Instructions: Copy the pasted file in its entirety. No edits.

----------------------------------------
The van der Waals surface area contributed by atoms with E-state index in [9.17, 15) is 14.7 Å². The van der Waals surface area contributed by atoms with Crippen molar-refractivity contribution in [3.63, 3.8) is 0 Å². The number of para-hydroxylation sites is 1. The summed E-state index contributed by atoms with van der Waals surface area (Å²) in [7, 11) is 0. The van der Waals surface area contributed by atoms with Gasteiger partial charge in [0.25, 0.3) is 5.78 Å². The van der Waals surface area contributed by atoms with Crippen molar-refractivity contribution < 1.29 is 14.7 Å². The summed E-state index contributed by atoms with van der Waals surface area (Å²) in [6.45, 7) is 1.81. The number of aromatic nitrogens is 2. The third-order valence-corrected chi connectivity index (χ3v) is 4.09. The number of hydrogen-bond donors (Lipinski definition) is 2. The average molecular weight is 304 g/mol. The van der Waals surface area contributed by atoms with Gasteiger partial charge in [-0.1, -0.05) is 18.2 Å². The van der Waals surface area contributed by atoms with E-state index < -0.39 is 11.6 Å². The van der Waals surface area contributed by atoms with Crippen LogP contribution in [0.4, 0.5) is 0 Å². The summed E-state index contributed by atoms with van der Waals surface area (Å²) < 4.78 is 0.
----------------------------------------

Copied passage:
The van der Waals surface area contributed by atoms with E-state index in [9.17, 15) is 14.7 Å². The van der Waals surface area contributed by atoms with Crippen molar-refractivity contribution in [3.63, 3.8) is 0 Å². The number of para-hydroxylation sites is 1. The summed E-state index contributed by atoms with van der Waals surface area (Å²) in [7, 11) is 0. The van der Waals surface area contributed by atoms with Gasteiger partial charge in [0.25, 0.3) is 5.78 Å². The van der Waals surface area contributed by atoms with Crippen molar-refractivity contribution < 1.29 is 14.7 Å². The summed E-state index contributed by atoms with van der Waals surface area (Å²) in [6.45, 7) is 1.81. The number of aromatic nitrogens is 2. The third-order valence-corrected chi connectivity index (χ3v) is 4.09. The number of hydrogen-bond donors (Lipinski definition) is 2. The average molecular weight is 304 g/mol. The van der Waals surface area contributed by atoms with Gasteiger partial charge in [-0.1, -0.05) is 18.2 Å². The van der Waals surface area contributed by atoms with E-state index < -0.39 is 11.6 Å². The van der Waals surface area contributed by atoms with Crippen LogP contribution in [0.4, 0.5) is 0 Å². The summed E-state index contributed by atoms with van der Waals surface area (Å²) < 4.78 is 0.